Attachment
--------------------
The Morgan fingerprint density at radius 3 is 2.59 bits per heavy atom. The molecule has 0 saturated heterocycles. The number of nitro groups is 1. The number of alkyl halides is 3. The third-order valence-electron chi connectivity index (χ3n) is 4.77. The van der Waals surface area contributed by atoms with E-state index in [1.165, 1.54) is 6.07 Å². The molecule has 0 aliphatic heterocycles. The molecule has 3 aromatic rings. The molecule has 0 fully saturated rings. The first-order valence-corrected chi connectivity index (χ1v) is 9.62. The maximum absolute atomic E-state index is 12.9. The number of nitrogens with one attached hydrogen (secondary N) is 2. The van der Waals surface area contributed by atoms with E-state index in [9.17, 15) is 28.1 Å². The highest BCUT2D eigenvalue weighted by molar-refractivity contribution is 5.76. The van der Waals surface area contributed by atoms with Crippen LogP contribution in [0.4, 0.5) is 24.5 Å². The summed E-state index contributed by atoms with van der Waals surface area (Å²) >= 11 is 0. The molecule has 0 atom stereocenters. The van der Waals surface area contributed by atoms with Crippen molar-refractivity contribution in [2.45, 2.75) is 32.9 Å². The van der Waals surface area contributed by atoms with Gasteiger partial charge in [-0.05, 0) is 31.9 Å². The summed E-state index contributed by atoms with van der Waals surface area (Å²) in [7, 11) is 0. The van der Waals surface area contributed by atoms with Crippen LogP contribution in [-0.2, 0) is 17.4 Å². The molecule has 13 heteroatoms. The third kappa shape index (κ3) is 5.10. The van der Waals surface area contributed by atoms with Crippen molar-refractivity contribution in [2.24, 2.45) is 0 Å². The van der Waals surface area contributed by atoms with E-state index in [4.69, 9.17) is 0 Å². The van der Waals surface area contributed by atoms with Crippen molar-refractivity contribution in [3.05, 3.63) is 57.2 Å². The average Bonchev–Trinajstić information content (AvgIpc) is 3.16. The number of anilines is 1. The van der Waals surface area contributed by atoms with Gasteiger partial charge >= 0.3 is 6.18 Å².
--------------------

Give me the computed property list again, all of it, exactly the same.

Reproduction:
The Morgan fingerprint density at radius 3 is 2.59 bits per heavy atom. The molecule has 0 saturated heterocycles. The number of nitro groups is 1. The number of alkyl halides is 3. The third-order valence-electron chi connectivity index (χ3n) is 4.77. The van der Waals surface area contributed by atoms with E-state index in [1.165, 1.54) is 6.07 Å². The molecule has 0 aliphatic heterocycles. The molecule has 3 aromatic rings. The molecule has 0 fully saturated rings. The first-order valence-corrected chi connectivity index (χ1v) is 9.62. The maximum absolute atomic E-state index is 12.9. The number of nitrogens with one attached hydrogen (secondary N) is 2. The van der Waals surface area contributed by atoms with E-state index in [9.17, 15) is 28.1 Å². The highest BCUT2D eigenvalue weighted by molar-refractivity contribution is 5.76. The van der Waals surface area contributed by atoms with Crippen LogP contribution in [0.4, 0.5) is 24.5 Å². The summed E-state index contributed by atoms with van der Waals surface area (Å²) >= 11 is 0. The molecule has 0 atom stereocenters. The van der Waals surface area contributed by atoms with Crippen molar-refractivity contribution in [2.45, 2.75) is 32.9 Å². The van der Waals surface area contributed by atoms with Gasteiger partial charge in [-0.05, 0) is 31.9 Å². The summed E-state index contributed by atoms with van der Waals surface area (Å²) in [7, 11) is 0. The van der Waals surface area contributed by atoms with Crippen LogP contribution in [-0.2, 0) is 17.4 Å². The molecule has 13 heteroatoms. The third kappa shape index (κ3) is 5.10. The van der Waals surface area contributed by atoms with Crippen molar-refractivity contribution in [2.24, 2.45) is 0 Å². The van der Waals surface area contributed by atoms with E-state index in [4.69, 9.17) is 0 Å². The van der Waals surface area contributed by atoms with Crippen molar-refractivity contribution in [3.05, 3.63) is 57.2 Å². The average Bonchev–Trinajstić information content (AvgIpc) is 3.16. The number of anilines is 1. The van der Waals surface area contributed by atoms with Gasteiger partial charge >= 0.3 is 6.18 Å².